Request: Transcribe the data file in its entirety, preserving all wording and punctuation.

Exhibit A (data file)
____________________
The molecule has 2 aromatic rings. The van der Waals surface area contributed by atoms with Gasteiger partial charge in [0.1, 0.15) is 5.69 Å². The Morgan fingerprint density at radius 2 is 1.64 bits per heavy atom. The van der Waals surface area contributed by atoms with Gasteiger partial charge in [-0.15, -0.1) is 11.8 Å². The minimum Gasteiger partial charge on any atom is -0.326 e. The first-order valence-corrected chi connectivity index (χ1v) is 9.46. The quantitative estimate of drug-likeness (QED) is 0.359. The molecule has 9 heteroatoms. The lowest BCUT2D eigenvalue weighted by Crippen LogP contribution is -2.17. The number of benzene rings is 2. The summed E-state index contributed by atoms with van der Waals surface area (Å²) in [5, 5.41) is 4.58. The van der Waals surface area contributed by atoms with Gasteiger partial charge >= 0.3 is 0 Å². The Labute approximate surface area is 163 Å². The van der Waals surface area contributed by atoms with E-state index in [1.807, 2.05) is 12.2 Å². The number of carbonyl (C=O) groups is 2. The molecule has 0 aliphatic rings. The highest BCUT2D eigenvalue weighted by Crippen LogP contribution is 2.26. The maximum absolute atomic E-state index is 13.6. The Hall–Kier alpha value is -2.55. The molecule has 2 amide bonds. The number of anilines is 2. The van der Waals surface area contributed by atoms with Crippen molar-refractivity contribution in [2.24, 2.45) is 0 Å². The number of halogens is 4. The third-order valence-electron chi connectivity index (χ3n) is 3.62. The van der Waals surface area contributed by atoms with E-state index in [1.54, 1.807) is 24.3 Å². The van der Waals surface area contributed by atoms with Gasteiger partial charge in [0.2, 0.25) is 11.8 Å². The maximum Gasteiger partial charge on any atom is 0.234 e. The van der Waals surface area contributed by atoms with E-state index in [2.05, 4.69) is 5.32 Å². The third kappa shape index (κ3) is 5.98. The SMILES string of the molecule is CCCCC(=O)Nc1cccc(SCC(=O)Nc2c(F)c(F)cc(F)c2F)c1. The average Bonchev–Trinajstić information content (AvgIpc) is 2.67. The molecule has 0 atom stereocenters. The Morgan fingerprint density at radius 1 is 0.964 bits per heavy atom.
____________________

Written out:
The molecule has 2 aromatic rings. The van der Waals surface area contributed by atoms with Gasteiger partial charge in [0.1, 0.15) is 5.69 Å². The Morgan fingerprint density at radius 2 is 1.64 bits per heavy atom. The van der Waals surface area contributed by atoms with Gasteiger partial charge in [-0.15, -0.1) is 11.8 Å². The minimum Gasteiger partial charge on any atom is -0.326 e. The first-order valence-corrected chi connectivity index (χ1v) is 9.46. The quantitative estimate of drug-likeness (QED) is 0.359. The molecule has 9 heteroatoms. The lowest BCUT2D eigenvalue weighted by Crippen LogP contribution is -2.17. The number of benzene rings is 2. The summed E-state index contributed by atoms with van der Waals surface area (Å²) in [5, 5.41) is 4.58. The van der Waals surface area contributed by atoms with Gasteiger partial charge >= 0.3 is 0 Å². The Labute approximate surface area is 163 Å². The van der Waals surface area contributed by atoms with E-state index in [1.807, 2.05) is 12.2 Å². The number of carbonyl (C=O) groups is 2. The molecule has 0 aliphatic rings. The highest BCUT2D eigenvalue weighted by Crippen LogP contribution is 2.26. The maximum absolute atomic E-state index is 13.6. The Hall–Kier alpha value is -2.55. The molecule has 2 amide bonds. The number of anilines is 2. The van der Waals surface area contributed by atoms with Crippen molar-refractivity contribution in [2.24, 2.45) is 0 Å². The number of halogens is 4. The third-order valence-electron chi connectivity index (χ3n) is 3.62. The van der Waals surface area contributed by atoms with E-state index in [1.54, 1.807) is 24.3 Å². The van der Waals surface area contributed by atoms with Gasteiger partial charge in [0.2, 0.25) is 11.8 Å². The maximum Gasteiger partial charge on any atom is 0.234 e. The van der Waals surface area contributed by atoms with E-state index in [2.05, 4.69) is 5.32 Å². The third kappa shape index (κ3) is 5.98. The SMILES string of the molecule is CCCCC(=O)Nc1cccc(SCC(=O)Nc2c(F)c(F)cc(F)c2F)c1. The average Bonchev–Trinajstić information content (AvgIpc) is 2.67. The molecule has 0 atom stereocenters. The Morgan fingerprint density at radius 1 is 0.964 bits per heavy atom.